Federal Reserve Bank of NY (unbuilt) | One United Nations Plaza Courtesy of Museum of the City of New York The Museum of the City of New York is host to several exhibits focusing on the architectural environment of the urban setting. Through February 5th, the museum is hosting a collection of Kevin Roche’s work in Kevin Roche: Architecture as Environment. This exhibit features elegant projects that span through Roche’s career and features variety of styles and influence throughout. For more on this exhibit, follow us after the break.
Kevin Roche: Architecture as Environment is somewhat of an on-going retrospective of his work which has evolved since his arrival in the United States in 1948 as a young architect. He worked under the guidance of Mies Van der Rohe and Eero Saarinen before opening a practice with partner John Dinkeloo. The exhibit is an exhaustive visual articulation of the variety of projects Roche has developed over the span of his career. Ranging from urban and suburban office buildings, to sprawling factory plans, pavilions and installations. His work and writings, which are also part of the exhibit, demonstrate a curiousity of the built environment and its integrative with the natural world.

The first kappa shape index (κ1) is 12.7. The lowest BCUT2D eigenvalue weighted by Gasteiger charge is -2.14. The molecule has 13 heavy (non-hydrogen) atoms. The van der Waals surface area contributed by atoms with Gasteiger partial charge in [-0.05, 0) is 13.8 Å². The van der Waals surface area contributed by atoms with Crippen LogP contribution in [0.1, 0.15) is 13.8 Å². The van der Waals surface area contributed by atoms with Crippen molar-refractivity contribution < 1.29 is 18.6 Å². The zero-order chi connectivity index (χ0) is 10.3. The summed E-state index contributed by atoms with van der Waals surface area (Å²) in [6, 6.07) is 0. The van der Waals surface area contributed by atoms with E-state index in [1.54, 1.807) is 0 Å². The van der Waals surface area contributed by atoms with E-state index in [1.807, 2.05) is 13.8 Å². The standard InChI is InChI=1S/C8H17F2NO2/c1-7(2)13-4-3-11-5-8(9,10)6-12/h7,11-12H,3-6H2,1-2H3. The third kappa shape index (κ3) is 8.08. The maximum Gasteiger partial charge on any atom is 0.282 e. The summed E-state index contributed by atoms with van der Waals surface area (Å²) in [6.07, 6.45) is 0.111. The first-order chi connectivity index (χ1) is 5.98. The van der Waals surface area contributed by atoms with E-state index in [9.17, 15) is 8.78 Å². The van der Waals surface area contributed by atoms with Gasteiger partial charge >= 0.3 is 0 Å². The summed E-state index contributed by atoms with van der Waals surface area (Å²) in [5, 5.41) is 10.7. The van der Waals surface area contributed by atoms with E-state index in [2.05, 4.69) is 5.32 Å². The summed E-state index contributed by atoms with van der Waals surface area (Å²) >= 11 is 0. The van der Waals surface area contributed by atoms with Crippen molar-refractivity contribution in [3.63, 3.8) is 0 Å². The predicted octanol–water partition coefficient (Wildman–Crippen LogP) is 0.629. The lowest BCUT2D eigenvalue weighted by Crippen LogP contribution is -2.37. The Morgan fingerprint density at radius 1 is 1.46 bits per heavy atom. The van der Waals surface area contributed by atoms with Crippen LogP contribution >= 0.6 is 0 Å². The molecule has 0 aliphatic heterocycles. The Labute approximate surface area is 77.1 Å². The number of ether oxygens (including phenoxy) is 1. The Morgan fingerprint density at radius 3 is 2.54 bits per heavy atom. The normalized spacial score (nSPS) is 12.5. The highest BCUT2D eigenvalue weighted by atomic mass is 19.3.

Take for example the Ford Foundation Building, located on 42nd Street in Midtown Manhattan. The project, completed in 1968 by Kevin Roche John Dinkeloo and Associates (KRJDA), features a grand atrium that is open to the public and fosters a landscape of trees and plants. The whole space is open and well-lit by natural light, providing workers within the building to experience the atrium from their offices. The extensions to the Metropolitan Museum of Art also gives profound emphasis to the integration of the greenhouse ambience to interior spaces with plants, ponds and glass roofs that blend interior and exterior space.
Both projects, as well as many others, are thoughtfully presented with photographs, drawings, sketches and models that shed light on the process of design. The firm’s unbuilt works are represented here as well, all of which feature a sensitivity to the experience of the transition from building to street – in the delicate way each facade is rendered and designed – and from within. This is especially notable in projects that are located in dense urban environments. The span of projects reveal different influences over the course of Roche’s career. For example, the unbuilt Hudson Hills Research Lab, designed in1986 for New Castle, NY, is reminiscent of Le Corbusier‘s Venice Hospital, designed in a structure known as mat building that features modularity and sprawl over a landscape. The curation of the exhibit stays true to its name, Architecture as Environment, providing a look into the sensitivity of Roche’s design to their influence on their context. Visit the Museum of the City of New York at 1220 Fifth Ave at 103rd St, NY, NY 10029. The musem is open seven days a week, 10am – 6pm. More to come on the The Greatest Grid and The Unfinished Grid that is also currently on exhibit.